Summary: Online Algorithms
Susanne Albers Stefano Leonardiy
Over the past twelve years, onlinealgorithms have received considerableresearch interest. Online
problems had been investigated already in the seventies and early eighties but an extensive,
systematic study started only when Sleator and Tarjan 41] suggested comparing an online
algorithm to an optimal o ine algorithm and Karlin, Manasse, Rudolph and Sleator 29] coined
the term competitive analysis.
Foundations
An online algorithm receives the input incrementally, one piece at a time. In response to each
input portion, the algorithm must generate output, not knowing future input. In a competitive
analysis an online algorithm A is compared to an optimal o ine algorithm OPT. An optimal
o ine algorithm knows the entire input sequence in advance and can process it optimally.
Given an input sequence I, let CA(I) and COPT(I) denote the costs incurred by A and OPT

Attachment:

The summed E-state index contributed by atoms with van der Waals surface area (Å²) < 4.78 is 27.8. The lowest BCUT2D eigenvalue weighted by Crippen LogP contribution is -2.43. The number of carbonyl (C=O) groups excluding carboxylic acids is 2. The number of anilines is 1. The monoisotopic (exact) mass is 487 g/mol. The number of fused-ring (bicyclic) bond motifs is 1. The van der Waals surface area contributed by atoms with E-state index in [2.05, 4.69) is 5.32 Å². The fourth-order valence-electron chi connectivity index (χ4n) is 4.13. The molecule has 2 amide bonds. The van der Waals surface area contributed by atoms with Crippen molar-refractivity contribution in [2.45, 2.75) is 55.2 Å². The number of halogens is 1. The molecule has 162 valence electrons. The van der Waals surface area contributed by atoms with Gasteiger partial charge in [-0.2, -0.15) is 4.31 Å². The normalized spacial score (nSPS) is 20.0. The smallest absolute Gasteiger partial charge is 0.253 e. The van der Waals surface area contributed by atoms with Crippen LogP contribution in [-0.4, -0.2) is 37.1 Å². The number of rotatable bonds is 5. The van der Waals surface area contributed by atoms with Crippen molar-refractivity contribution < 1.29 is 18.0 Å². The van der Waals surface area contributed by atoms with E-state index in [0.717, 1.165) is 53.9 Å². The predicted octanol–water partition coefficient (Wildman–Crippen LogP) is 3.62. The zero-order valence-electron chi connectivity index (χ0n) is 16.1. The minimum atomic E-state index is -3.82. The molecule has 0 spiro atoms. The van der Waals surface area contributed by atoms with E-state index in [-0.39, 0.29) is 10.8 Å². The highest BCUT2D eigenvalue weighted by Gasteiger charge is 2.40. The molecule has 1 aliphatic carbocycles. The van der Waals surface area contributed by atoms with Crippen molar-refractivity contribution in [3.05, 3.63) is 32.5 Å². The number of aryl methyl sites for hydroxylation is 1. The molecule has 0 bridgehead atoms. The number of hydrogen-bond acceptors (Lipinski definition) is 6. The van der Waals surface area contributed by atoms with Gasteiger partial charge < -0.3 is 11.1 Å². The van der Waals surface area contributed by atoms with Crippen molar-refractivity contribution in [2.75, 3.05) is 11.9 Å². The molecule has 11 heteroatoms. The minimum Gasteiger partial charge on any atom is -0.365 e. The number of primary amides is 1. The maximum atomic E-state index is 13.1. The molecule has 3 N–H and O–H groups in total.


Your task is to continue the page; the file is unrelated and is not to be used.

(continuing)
in processing I. Algorithm A is called ccompetitive if there exists a constant a such that
CA(I) c COPT(I) + a, for all input sequences I. An analogous de nition can be given for
online maximization problems. We note that a competitive algorithm must perform well on all
input sequences.
In the above de nition it is assumed that A is a deterministic algorithm. Randomization often
allows online algorithms to obtain better competitive ratios than deterministic algorithms. Ben
David et al. 13] explored the power of randomization in online algorithms. Given a randomized